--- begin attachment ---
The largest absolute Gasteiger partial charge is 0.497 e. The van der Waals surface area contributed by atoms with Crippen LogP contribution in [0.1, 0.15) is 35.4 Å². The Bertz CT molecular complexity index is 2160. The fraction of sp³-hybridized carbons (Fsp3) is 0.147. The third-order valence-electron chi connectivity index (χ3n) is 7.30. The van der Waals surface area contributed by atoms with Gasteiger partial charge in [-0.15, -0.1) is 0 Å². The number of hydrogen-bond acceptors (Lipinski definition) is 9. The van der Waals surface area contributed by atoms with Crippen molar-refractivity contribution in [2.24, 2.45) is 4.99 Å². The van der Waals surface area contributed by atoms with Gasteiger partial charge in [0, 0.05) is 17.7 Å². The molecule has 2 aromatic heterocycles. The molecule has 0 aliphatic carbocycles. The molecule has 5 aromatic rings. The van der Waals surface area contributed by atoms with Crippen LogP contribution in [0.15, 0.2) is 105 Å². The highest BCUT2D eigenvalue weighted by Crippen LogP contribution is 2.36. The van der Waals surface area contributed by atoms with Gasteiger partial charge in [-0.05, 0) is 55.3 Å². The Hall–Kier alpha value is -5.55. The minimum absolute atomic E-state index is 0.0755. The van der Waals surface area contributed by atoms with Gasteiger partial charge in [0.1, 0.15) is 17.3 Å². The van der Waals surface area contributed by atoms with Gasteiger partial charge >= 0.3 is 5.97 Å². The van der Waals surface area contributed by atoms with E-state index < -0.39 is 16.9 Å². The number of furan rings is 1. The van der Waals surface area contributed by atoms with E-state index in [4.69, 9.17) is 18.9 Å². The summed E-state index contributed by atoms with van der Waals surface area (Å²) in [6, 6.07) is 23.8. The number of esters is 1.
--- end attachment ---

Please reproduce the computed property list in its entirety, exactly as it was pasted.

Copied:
The largest absolute Gasteiger partial charge is 0.497 e. The van der Waals surface area contributed by atoms with Crippen LogP contribution in [0.1, 0.15) is 35.4 Å². The Bertz CT molecular complexity index is 2160. The fraction of sp³-hybridized carbons (Fsp3) is 0.147. The third-order valence-electron chi connectivity index (χ3n) is 7.30. The van der Waals surface area contributed by atoms with Gasteiger partial charge in [-0.15, -0.1) is 0 Å². The number of hydrogen-bond acceptors (Lipinski definition) is 9. The van der Waals surface area contributed by atoms with Crippen molar-refractivity contribution in [2.24, 2.45) is 4.99 Å². The van der Waals surface area contributed by atoms with Gasteiger partial charge in [0, 0.05) is 17.7 Å². The molecule has 2 aromatic heterocycles. The molecule has 0 aliphatic carbocycles. The molecule has 5 aromatic rings. The van der Waals surface area contributed by atoms with Crippen LogP contribution in [0.15, 0.2) is 105 Å². The highest BCUT2D eigenvalue weighted by Crippen LogP contribution is 2.36. The van der Waals surface area contributed by atoms with Gasteiger partial charge in [-0.05, 0) is 55.3 Å². The Hall–Kier alpha value is -5.55. The minimum absolute atomic E-state index is 0.0755. The van der Waals surface area contributed by atoms with Gasteiger partial charge in [0.1, 0.15) is 17.3 Å². The van der Waals surface area contributed by atoms with Gasteiger partial charge >= 0.3 is 5.97 Å². The van der Waals surface area contributed by atoms with E-state index < -0.39 is 16.9 Å². The number of furan rings is 1. The van der Waals surface area contributed by atoms with E-state index in [4.69, 9.17) is 18.9 Å². The summed E-state index contributed by atoms with van der Waals surface area (Å²) in [6, 6.07) is 23.8. The number of esters is 1.